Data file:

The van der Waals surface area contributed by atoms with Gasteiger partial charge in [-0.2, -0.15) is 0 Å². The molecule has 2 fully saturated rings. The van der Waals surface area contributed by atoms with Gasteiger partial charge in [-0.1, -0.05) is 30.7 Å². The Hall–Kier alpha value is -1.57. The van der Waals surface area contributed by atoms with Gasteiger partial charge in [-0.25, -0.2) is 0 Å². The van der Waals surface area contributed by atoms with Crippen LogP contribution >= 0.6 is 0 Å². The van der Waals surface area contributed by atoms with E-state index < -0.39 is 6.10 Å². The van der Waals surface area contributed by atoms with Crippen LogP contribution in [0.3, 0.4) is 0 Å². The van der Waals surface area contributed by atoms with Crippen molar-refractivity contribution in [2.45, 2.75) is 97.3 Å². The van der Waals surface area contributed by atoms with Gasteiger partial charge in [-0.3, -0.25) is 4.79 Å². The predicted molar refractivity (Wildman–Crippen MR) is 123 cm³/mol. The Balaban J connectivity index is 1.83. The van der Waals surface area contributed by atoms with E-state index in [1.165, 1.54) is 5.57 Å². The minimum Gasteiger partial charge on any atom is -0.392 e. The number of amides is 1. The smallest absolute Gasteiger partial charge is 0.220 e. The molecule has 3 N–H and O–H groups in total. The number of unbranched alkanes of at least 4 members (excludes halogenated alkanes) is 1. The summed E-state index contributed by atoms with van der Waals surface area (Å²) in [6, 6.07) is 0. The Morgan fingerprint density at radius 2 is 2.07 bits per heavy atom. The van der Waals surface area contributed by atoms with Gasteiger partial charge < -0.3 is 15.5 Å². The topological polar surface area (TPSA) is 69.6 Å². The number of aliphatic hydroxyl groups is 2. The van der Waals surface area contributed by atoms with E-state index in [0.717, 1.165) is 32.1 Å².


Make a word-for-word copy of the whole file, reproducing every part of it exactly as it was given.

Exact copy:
The van der Waals surface area contributed by atoms with Gasteiger partial charge in [-0.2, -0.15) is 0 Å². The molecule has 2 fully saturated rings. The van der Waals surface area contributed by atoms with Gasteiger partial charge in [-0.1, -0.05) is 30.7 Å². The Hall–Kier alpha value is -1.57. The van der Waals surface area contributed by atoms with Gasteiger partial charge in [-0.25, -0.2) is 0 Å². The van der Waals surface area contributed by atoms with Crippen LogP contribution >= 0.6 is 0 Å². The van der Waals surface area contributed by atoms with E-state index < -0.39 is 6.10 Å². The van der Waals surface area contributed by atoms with Crippen LogP contribution in [0.3, 0.4) is 0 Å². The van der Waals surface area contributed by atoms with Crippen molar-refractivity contribution in [2.45, 2.75) is 97.3 Å². The van der Waals surface area contributed by atoms with Gasteiger partial charge in [-0.3, -0.25) is 4.79 Å². The predicted molar refractivity (Wildman–Crippen MR) is 123 cm³/mol. The Balaban J connectivity index is 1.83. The van der Waals surface area contributed by atoms with E-state index in [1.165, 1.54) is 5.57 Å². The minimum Gasteiger partial charge on any atom is -0.392 e. The number of amides is 1. The smallest absolute Gasteiger partial charge is 0.220 e. The molecule has 3 N–H and O–H groups in total. The number of unbranched alkanes of at least 4 members (excludes halogenated alkanes) is 1. The summed E-state index contributed by atoms with van der Waals surface area (Å²) in [6, 6.07) is 0. The Morgan fingerprint density at radius 2 is 2.07 bits per heavy atom. The van der Waals surface area contributed by atoms with Gasteiger partial charge < -0.3 is 15.5 Å². The topological polar surface area (TPSA) is 69.6 Å². The number of aliphatic hydroxyl groups is 2. The van der Waals surface area contributed by atoms with E-state index in [0.717, 1.165) is 32.1 Å².